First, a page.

Offices are an expression of corporate culture
It is true that traditional offices have their advantages and find popularity with employees. But that does not rule out also providing niches for meetings and comfortable spots for informal exchange. A diverse choice of spaces reflects a unique corporate culture at BDO Zug.
The reception area at BDO Zug is open, spacious and inviting. A warm welcome immediately makes me feel at home and then I am led into a space that feels more like a living room than a meeting room: plush sofas, a football table still standing after the World Cup season, a row of pictures haphazardly hung on the wall, shabby-chic style – actually, just the ambience for discussing these premises.
Michael Bitzi is visibly pleased with the present working ambience that meets the needs of employees and branch management alike. “My motto: actively keep at it. Employees can and should participate in the design process; everyone is encouraged to breathe new life into the place. We take emerging needs seriously, especially those of the younger generation, and these drive our spatial development. Change means awakening and, if tackled correctly, leads to renewed success.”
“Door closed = do not disturb”
Nevertheless, classic individual offices remain indispensable according to Michael Bitzi. In a hectic and restless world especially, he wants to give his team leaders and managers this vital option for a retreat where they can get on with their qualified work uninterrupted. “The rule here is: door closed = do not disturb.” People abide by it, too – this rule is respected. So, it doesn’t just come down to confidentiality, as one might assume in the fiduciary industry.
“At the same time, we have created niches intended for things like exchanging ideas, holding small ad hoc meetings or simply discussing a technical matter in a relaxed setting: maybe here in this comfy room with lounges and sofas, in our Zug ice hockey club fan corner, in the cafeteria or out in the fresh air on the terrace.”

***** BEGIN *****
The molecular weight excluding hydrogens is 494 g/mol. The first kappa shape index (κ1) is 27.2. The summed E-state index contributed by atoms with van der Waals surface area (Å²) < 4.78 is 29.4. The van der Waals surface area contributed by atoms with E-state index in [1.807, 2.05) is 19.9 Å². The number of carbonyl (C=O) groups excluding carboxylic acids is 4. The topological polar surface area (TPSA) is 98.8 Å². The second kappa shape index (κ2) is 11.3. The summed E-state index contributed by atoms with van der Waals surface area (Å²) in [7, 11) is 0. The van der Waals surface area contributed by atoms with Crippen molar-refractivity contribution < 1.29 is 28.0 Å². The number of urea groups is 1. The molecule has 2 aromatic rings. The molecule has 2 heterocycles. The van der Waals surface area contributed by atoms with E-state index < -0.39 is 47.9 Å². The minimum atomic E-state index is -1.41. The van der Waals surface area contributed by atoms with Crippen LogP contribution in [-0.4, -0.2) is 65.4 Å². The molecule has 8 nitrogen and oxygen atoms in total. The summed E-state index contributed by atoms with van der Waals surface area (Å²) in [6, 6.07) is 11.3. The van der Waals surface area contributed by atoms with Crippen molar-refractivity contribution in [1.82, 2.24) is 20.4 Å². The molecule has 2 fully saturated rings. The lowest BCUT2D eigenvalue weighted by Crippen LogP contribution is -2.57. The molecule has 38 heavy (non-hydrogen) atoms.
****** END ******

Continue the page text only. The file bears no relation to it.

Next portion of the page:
This blend of classic offices for peace and quiet, together with corners, niches and hubs encouraging exchange, is exactly what makes working in these offices so attractive. “This is why clients like to drop by for a coffee on the spur of the moment,” says Michael Bitzi. “Employees from other branches happily make a detour to Steinhausen, maybe on their way from Lucerne to Zurich, to bridge the time between appointments, to work, to meet team colleagues or to exchange news.”
“Flexibility at the locations is appreciated and allows creating your own local culture. Just because it suits us best does not mean it would be equally successful elsewhere. So, the way we are set up here in Steinhausen is something you won’t find at almost any other of BDO’s 33 locations in Switzerland.”
The Zug branch is an example of how to combine time-tested and new office concepts and how this development can be regularly advanced to meet the needs of branch management and employees. Formal and informal, lone warriors and team spirit, tension and unwinding, and not least creativity and performance – all these aspects find their place, are shaped, developed and practised. This multifacetedness is what makes BDO’s corporate culture in Zug so unique.